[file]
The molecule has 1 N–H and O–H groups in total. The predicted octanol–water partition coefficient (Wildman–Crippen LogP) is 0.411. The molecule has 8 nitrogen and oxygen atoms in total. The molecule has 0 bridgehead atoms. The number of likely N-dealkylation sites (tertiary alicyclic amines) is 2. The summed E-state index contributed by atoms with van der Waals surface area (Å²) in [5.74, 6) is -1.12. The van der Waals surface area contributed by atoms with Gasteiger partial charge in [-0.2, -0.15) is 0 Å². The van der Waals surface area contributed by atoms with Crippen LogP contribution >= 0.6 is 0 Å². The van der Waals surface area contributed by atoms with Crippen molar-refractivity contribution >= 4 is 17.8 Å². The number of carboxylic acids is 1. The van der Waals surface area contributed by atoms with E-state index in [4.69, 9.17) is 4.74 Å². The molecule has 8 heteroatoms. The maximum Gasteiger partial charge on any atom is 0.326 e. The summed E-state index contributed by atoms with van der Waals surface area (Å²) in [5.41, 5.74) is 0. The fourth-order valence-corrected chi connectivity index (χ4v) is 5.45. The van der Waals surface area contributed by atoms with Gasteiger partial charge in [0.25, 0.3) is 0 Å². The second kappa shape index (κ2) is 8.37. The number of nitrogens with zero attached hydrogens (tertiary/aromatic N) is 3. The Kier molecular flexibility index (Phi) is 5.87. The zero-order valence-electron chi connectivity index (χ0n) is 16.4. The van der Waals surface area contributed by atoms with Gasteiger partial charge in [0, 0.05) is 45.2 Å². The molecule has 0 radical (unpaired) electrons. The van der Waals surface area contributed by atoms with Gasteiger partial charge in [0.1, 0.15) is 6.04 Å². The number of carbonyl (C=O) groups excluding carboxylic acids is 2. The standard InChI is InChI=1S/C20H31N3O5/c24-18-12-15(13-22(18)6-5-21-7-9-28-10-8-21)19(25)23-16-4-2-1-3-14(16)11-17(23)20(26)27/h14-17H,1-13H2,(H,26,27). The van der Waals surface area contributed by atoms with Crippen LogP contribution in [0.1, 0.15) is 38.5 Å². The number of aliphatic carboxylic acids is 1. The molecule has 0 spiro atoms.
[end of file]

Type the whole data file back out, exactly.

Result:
The molecule has 1 N–H and O–H groups in total. The predicted octanol–water partition coefficient (Wildman–Crippen LogP) is 0.411. The molecule has 8 nitrogen and oxygen atoms in total. The molecule has 0 bridgehead atoms. The number of likely N-dealkylation sites (tertiary alicyclic amines) is 2. The summed E-state index contributed by atoms with van der Waals surface area (Å²) in [5.74, 6) is -1.12. The van der Waals surface area contributed by atoms with Gasteiger partial charge in [-0.2, -0.15) is 0 Å². The van der Waals surface area contributed by atoms with Crippen LogP contribution >= 0.6 is 0 Å². The van der Waals surface area contributed by atoms with Crippen molar-refractivity contribution >= 4 is 17.8 Å². The number of carboxylic acids is 1. The van der Waals surface area contributed by atoms with E-state index in [4.69, 9.17) is 4.74 Å². The molecule has 8 heteroatoms. The maximum Gasteiger partial charge on any atom is 0.326 e. The summed E-state index contributed by atoms with van der Waals surface area (Å²) in [5.41, 5.74) is 0. The fourth-order valence-corrected chi connectivity index (χ4v) is 5.45. The van der Waals surface area contributed by atoms with Gasteiger partial charge in [0.25, 0.3) is 0 Å². The second kappa shape index (κ2) is 8.37. The number of nitrogens with zero attached hydrogens (tertiary/aromatic N) is 3. The Kier molecular flexibility index (Phi) is 5.87. The zero-order valence-electron chi connectivity index (χ0n) is 16.4. The van der Waals surface area contributed by atoms with Gasteiger partial charge in [0, 0.05) is 45.2 Å². The molecule has 0 radical (unpaired) electrons. The van der Waals surface area contributed by atoms with Gasteiger partial charge in [0.1, 0.15) is 6.04 Å². The number of carbonyl (C=O) groups excluding carboxylic acids is 2. The standard InChI is InChI=1S/C20H31N3O5/c24-18-12-15(13-22(18)6-5-21-7-9-28-10-8-21)19(25)23-16-4-2-1-3-14(16)11-17(23)20(26)27/h14-17H,1-13H2,(H,26,27). The van der Waals surface area contributed by atoms with Crippen LogP contribution in [0.1, 0.15) is 38.5 Å². The number of aliphatic carboxylic acids is 1. The molecule has 0 spiro atoms.